Reflections from Australia on the Japanese criminal justice system and recent initiatives
Room 920, Level 9
Melbourne Law School
In this seminar, Judge Aoki will reflect on his personal experience of criminal cases in Japan and provide some reflections based on his observations of the criminal justice system in Australia.
Judge Aoki will cover two issues: detention and sentencing. Japanese controversial detention system has been the focus of media as ongoing high profile cases attract international attention. Judge Aoki will explain the Japanese detention system and recent trends, including a significant judgment of the Supreme Court.
Sentencing is a controversial issue in Japan and Victoria. Especially in the Japanese lay judge system (Saiban-in System), six lay judges who are selected from among the public, participate in criminal trials for serious crimes and engage in finding whether the accused is guilty or not guilty, and also deciding the sentence if the accused is found guilty. In this presentation, Judge Aoki will focus on the sentencing process and discuss a recent Japanese Supreme Court judgment, recent sentencing practice particularly in Saiban-in cases and recent initiatives.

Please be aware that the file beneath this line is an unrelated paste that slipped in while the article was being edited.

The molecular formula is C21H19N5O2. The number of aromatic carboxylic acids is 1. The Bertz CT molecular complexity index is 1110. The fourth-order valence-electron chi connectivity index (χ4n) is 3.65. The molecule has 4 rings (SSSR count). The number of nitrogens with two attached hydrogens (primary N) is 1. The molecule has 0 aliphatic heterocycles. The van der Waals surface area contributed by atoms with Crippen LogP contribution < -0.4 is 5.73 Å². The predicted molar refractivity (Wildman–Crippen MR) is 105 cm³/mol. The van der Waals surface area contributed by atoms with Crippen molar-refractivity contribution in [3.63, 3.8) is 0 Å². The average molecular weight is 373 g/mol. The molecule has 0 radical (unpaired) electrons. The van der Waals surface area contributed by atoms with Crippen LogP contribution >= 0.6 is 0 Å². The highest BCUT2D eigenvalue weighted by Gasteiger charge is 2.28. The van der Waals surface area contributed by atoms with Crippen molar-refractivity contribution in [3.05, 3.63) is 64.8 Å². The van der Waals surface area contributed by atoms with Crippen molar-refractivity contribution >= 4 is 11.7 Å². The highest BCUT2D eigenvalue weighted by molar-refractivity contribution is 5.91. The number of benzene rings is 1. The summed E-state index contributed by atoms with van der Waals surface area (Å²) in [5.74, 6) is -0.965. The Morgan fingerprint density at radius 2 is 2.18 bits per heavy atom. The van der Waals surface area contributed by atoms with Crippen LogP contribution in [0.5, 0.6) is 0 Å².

Judge Hayato Aoki, Okayama District Court
Judge Hayato Aoki
Okayama District Court
Hayato Aoki is a judge from Okayama District Court in Japan. He was appointed to be a judge in 2015. He has been mainly in charge of criminal cases including many cases involving lay judges for three years. He is currently conducting research at the Asian Law Centre, Melbourne Law School as a visiting scholar under the Overseas Training Programme of the Supreme Court of Japan.